There’s no place like London when it comes to pubs. It has a pub culture like nowhere else in Britain, probably even the world. As shifts come to an end, the capital’s bars become full of people wanting to enjoy a few ales before heading home.
This begs the question, does London have an alcohol problem?
Of course, not everyone in London does, and not everyone who goes for a post-work pint does either. But there is a significant number of people in the city that do suffer from alcoholism, more so than other UK cities, and that’s not just because more people live there.
Primrose Lodge, an alcohol detox clinic in Surrey, has seen a notable rise in patients in recent years, while official government statistics are showing that 280,000 people have an addiction to booze in the city, and a further 2.4 million people are drinking to dangerous levels. That’s in a population of around 7.2 million adults.
But why does London suffer more than other areas of the country?
The Pressures of Work
There’s always been seemingly more pressure on jobs in London. It’s where many businesses base their headquarters and where many key decisions are made. That puts pressure and stress on lives.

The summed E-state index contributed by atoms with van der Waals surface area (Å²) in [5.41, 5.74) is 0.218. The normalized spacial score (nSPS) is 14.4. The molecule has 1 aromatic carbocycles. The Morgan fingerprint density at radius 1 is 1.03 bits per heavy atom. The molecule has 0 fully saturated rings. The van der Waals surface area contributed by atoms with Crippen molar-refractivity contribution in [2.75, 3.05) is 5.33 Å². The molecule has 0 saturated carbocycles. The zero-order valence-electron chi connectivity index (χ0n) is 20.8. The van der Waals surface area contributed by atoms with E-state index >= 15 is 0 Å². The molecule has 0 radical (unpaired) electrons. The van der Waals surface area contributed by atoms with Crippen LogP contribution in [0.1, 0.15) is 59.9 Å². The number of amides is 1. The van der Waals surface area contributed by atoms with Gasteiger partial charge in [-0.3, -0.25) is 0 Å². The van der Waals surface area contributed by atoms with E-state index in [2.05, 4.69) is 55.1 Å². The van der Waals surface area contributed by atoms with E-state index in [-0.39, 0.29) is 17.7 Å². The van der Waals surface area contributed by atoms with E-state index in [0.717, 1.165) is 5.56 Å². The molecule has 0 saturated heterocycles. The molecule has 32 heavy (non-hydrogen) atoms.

Of course, there are many coping mechanisms to stress, from the gym to cycling, meditation to yoga, but when there’s a pub on every street corner, Londoners find it a lot easier to go there. As do many people around the world. Alcohol is far too frequently used as a coping mechanism, and it’s one of the core reasons that so many people in the city are suffering.
The Stresses of a Fast-paced City
At the same time, the fast-paced nature of everything in London can also subconsciously lead to drinking. We see alcohol as an escape, and even a mad dash across the city can encourage someone to take half an hour out to sit in a quiet pub and just unwind from that.
But when the city is like that 24 hours a day, it’s difficult to escape from, and people tend to use the pub option far too frequently.
Social Pressures of Drinking
In some industries, the city just hasn’t modernized. Where lunch meetings were once done in the pub or after deadlines on Fleet Street, journalists would dive out of the office into the pub; that isn’t the norm anymore.
But the remains are still there, and some businesses and industries are still pressuring their staff to take a drink after work. It’s a slippery slope that can lead many people down a dark path.
In fact, in many cases in rehab, the social pressures around drinking are a key factor in the development of an addiction.
That, along with the cultural norms of London, where it is so easy to get a pint, is contributing to a large volume of alcoholics. While that is starting to change, the rise in alcoholism in general as a result of the pandemic, cost-of-living crisis, and various other factors is slowing the change to a point where we are still seeing more and more people start to suffer.